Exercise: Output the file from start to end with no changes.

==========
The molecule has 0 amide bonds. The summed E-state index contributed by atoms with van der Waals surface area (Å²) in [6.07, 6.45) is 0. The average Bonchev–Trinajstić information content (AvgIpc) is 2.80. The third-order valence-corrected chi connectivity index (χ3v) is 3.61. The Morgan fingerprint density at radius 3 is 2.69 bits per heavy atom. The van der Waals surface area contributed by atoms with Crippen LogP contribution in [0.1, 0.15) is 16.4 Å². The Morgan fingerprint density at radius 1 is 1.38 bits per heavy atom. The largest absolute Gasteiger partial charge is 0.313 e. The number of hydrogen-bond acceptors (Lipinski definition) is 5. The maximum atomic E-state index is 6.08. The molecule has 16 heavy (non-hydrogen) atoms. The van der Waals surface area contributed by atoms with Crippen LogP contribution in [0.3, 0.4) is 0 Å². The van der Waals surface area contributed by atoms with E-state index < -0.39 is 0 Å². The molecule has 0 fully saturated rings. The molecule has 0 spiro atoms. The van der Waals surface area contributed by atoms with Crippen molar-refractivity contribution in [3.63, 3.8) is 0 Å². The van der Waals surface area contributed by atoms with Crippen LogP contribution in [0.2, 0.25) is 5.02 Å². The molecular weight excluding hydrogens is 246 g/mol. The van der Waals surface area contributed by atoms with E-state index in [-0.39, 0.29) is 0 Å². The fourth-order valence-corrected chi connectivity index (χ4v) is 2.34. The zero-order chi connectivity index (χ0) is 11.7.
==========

The molecule has 0 amide bonds. The summed E-state index contributed by atoms with van der Waals surface area (Å²) in [6.07, 6.45) is 0. The average Bonchev–Trinajstić information content (AvgIpc) is 2.80. The third-order valence-corrected chi connectivity index (χ3v) is 3.61. The Morgan fingerprint density at radius 3 is 2.69 bits per heavy atom. The van der Waals surface area contributed by atoms with Crippen LogP contribution in [0.1, 0.15) is 16.4 Å². The Morgan fingerprint density at radius 1 is 1.38 bits per heavy atom. The largest absolute Gasteiger partial charge is 0.313 e. The number of hydrogen-bond acceptors (Lipinski definition) is 5. The maximum atomic E-state index is 6.08. The molecule has 16 heavy (non-hydrogen) atoms. The van der Waals surface area contributed by atoms with Crippen LogP contribution in [0.3, 0.4) is 0 Å². The van der Waals surface area contributed by atoms with E-state index < -0.39 is 0 Å². The molecule has 0 fully saturated rings. The molecule has 0 spiro atoms. The van der Waals surface area contributed by atoms with Crippen molar-refractivity contribution in [3.63, 3.8) is 0 Å². The van der Waals surface area contributed by atoms with Crippen LogP contribution in [0.2, 0.25) is 5.02 Å². The molecular weight excluding hydrogens is 246 g/mol. The van der Waals surface area contributed by atoms with E-state index in [-0.39, 0.29) is 0 Å². The fourth-order valence-corrected chi connectivity index (χ4v) is 2.34. The zero-order chi connectivity index (χ0) is 11.7.